Thursday, July 2, 2015

"Cardboard Gods," by Josh Wilker

If Tarot cards can divine the future, Josh Wilker has learned to decipher the past through baseball cards.

The past this thoughtful author returns to in “Cardboard Gods: An All-American Tale Told Through Baseball Cards,” is primarily that of those free and chaotic 1970s during which he assembled his sainted collection.

Wilker's story is autobiographical and told through baseball cards pasted into the book. His childhood was spun beneath the umbrella of some rather 70s-like experimental parents – a mom, a dad, and the guy mom lived with – who moved out into the Vermont wilds in an attempt to “get back to the land.”

The other man, Tom, learns how to become a blacksmith and this is part of the family plan for generating income. It never occurs to them that nobody needs a blacksmith in 1970s Vermont.

The dad is mostly absent, though complicit in the living arrangement and an important source of income for the hippie pioneers.

It's not normal and it's not stable to the young boy and in his baseball cards does he find the structure and the kind of deities he needs to nourish his own growth, illusions and dreams.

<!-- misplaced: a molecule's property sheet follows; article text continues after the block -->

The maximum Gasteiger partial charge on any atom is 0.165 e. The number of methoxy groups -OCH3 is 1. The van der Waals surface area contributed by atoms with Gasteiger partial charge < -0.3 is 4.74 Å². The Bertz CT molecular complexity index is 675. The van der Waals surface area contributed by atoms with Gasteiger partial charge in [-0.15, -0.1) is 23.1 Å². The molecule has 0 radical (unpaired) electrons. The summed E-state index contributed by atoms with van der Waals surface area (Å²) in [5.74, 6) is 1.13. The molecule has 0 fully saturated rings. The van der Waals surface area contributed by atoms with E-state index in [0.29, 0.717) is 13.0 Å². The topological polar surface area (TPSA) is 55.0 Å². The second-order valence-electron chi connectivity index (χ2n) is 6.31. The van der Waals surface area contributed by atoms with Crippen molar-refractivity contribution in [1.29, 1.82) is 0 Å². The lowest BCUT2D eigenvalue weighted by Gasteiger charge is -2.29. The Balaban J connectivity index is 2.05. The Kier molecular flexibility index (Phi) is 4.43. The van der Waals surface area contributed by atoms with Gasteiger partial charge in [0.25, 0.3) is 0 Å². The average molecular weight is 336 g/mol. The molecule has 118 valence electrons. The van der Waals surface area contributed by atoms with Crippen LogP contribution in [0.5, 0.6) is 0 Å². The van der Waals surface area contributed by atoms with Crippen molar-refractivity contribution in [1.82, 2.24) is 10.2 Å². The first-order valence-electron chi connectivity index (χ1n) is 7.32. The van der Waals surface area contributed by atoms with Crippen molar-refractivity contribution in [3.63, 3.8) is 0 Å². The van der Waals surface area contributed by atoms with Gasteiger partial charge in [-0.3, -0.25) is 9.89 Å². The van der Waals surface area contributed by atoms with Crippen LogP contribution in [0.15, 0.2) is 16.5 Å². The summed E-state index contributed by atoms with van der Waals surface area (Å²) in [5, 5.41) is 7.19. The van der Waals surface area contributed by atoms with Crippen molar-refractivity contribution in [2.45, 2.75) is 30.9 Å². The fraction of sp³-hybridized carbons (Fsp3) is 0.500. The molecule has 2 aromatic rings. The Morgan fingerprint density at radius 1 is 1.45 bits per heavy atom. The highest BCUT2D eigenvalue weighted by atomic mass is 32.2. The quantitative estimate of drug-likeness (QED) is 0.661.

As the years go on, his ability to read the cards for pasted-on uniforms and the desperate performances behind optimistically presented statistics becomes practically analytic and the cracks in the deities begin to appear, much the same time as the family's agricultural project starts going under.

The author leaves the family yarn time and again, tying the faces on certain cards to events the marked the madcap decade in which he comes of age. For example, a card of the famed White Sox team that played a game in shorts is used to conjure up the famous “Disco Sucks” rally that turned old Comiskey Park into a rock-n-roll riot.

It's all woven into a worthy whole: his personal path, the nation's course, and the fate of the cardboard gods render a fun, yet deep, remembrance of the time.

Wilker is member of Red Sox Nation who grew up with a particular fixation on Carl Yastrzemski. But the facts that he write so well and that more California Angels cards appear than any other team in his cool “objet d'art” are enough to forgive the transgression.

Maybe it's that the Angels players make the best fodder for the tragicomic, moving assessments Wilker does of the journeyman and the man too-soon-forgotten.

“Cardboard Gods” is fine book.